A recent Gallup Poll using the Gallup-Sharecare Well-being Index showed a shift in the sense of well-being in America. No state showed an increase in well-being, while nearly half (21 states) showed a decrease in the sense of well-being. This seems odd if you think a strong economy should make people happy. The previous record for a decreased sense in well-being was in 2009 at the height of the Great Recession when 15 states showed a decline in overall happiness.
Furthermore, the distribution of the states in which Americans feel more unhappy overlaps a great deal with the states which Donald Trump won in the 2016 election.
The “Sharecare” index is explained thus:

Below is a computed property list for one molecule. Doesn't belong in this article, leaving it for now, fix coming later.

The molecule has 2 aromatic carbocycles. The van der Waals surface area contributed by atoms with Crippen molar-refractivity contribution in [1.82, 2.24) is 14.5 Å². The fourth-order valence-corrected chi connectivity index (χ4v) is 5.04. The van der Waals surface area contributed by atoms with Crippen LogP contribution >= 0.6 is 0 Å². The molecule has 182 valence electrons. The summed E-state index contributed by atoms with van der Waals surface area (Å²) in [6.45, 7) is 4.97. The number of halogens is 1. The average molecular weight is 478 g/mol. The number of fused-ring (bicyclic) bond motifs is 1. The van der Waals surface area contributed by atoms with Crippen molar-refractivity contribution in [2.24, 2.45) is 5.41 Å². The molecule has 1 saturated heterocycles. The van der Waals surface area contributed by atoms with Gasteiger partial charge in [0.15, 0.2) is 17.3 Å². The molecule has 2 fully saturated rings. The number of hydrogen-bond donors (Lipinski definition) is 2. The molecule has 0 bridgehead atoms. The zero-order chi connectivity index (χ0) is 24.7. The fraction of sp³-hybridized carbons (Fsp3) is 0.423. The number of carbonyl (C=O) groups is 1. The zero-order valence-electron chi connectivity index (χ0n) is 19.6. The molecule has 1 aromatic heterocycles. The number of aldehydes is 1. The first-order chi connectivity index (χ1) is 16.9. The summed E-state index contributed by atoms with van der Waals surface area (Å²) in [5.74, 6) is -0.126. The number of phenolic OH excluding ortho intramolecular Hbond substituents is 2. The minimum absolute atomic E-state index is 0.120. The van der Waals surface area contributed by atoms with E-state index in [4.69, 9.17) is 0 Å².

“Well-being is a concept that captures the important aspects of how people feel about and experience their daily lives. Encompassing more than just physical health or economic indicators, well-being includes five essential elements: purpose, social, financial, community, and physical.”
In the 2017 report the following assessment was made:
“Although improvements in certain physical health categories and community well-being signal progress, the sharp declines in overall well-being were driven by drops in purpose and social well-being metrics, as well as the mental health aspects of physical well-being. Out of a possible score of 100, the national Well-Being Index score dropped from 62.1 in 2016 to 61.5 in 2017, marking the largest year-over-year decline since the index began in 2008.”